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In Defense of Documentary Cameras

In Defense of Documentary Cameras Letters ries; everyday interactions with chairs produce 95 times more set, and related documentation, is available to the general hospital visits; and injuries from unintentional bites and stings public. The patient case narratives we used are not available are over 380 times more prevalent in emergency depart- on the public use data set because of preexisting rules of non- ments than tanning bed mishaps. These comparisons to trau- disclosure and confidentiality provisions agreed upon by all mas caused by physical objects are relevant because many of federal participants funding the NEISS-AIP. the reported tanning bed injuries were not related to UV light As noted in our article, we used a text mining process on but to physical equipment. the patient case narratives with explicit and objective inclu- It is disappointing that the CDC will not release its data sion and exclusion criteria to ensure that included cases rep- when all appearances suggest that the research may not have resented injuries attributable to indoor tanning. Cases were ini- been accurately portrayed. tially selected using a keyword search. Each case narrative was reviewed and classified by 3 study researchers to confirm that Gregory Kohs, MA the injuries were attributable to indoor http://www.deepdyve.com/assets/images/DeepDyve-Logo-lg.png JAMA Internal Medicine American Medical Association

In Defense of Documentary Cameras

JAMA Internal Medicine , Volume 175 (9) – Sep 1, 2015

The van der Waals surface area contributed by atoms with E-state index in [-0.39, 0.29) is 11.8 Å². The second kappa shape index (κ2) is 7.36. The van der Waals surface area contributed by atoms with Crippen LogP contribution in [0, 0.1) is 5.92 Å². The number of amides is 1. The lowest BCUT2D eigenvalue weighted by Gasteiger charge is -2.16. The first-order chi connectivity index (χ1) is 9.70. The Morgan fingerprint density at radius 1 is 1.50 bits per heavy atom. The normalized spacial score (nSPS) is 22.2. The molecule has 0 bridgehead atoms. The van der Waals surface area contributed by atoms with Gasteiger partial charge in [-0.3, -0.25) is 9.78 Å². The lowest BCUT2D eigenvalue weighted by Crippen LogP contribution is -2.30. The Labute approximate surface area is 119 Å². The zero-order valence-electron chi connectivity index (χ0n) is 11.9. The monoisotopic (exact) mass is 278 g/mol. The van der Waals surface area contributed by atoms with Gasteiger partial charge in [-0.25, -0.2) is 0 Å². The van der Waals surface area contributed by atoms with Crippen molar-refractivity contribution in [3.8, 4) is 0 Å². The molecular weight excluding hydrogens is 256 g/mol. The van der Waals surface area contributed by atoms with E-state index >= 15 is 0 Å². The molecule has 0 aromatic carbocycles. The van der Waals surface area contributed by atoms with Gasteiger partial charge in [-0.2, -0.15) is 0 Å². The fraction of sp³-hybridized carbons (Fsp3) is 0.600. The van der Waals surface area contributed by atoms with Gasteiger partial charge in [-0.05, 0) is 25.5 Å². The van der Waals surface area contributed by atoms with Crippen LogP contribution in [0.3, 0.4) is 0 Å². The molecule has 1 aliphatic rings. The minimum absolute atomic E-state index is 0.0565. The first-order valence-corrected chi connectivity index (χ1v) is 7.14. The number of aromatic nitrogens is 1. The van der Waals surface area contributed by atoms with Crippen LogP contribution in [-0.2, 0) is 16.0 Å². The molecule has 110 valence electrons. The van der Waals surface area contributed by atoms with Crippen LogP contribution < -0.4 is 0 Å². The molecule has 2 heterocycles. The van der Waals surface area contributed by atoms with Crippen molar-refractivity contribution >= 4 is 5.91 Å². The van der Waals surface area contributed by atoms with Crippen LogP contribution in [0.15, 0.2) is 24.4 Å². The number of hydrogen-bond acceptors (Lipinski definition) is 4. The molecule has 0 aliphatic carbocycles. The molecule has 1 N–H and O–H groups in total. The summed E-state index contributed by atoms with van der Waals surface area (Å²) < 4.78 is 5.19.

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Publisher
American Medical Association
Copyright
Copyright 2015 American Medical Association. All Rights Reserved. Applicable FARS/DFARS Restrictions Apply to Government Use.
ISSN
2168-6106
eISSN
2168-6114
DOI
10.1001/jamainternmed.2015.3401
pmid
26348520
Publisher site
See Article on Publisher Site

Abstract

Letters ries; everyday interactions with chairs produce 95 times more set, and related documentation, is available to the general hospital visits; and injuries from unintentional bites and stings public. The patient case narratives we used are not available are over 380 times more prevalent in emergency depart- on the public use data set because of preexisting rules of non- ments than tanning bed mishaps. These comparisons to trau- disclosure and confidentiality provisions agreed upon by all mas caused by physical objects are relevant because many of federal participants funding the NEISS-AIP. the reported tanning bed injuries were not related to UV light As noted in our article, we used a text mining process on but to physical equipment. the patient case narratives with explicit and objective inclu- It is disappointing that the CDC will not release its data sion and exclusion criteria to ensure that included cases rep- when all appearances suggest that the research may not have resented injuries attributable to indoor tanning. Cases were ini- been accurately portrayed. tially selected using a keyword search. Each case narrative was reviewed and classified by 3 study researchers to confirm that Gregory Kohs, MA the injuries were attributable to indoor

Journal

JAMA Internal MedicineAmerican Medical Association

Published: Sep 1, 2015

References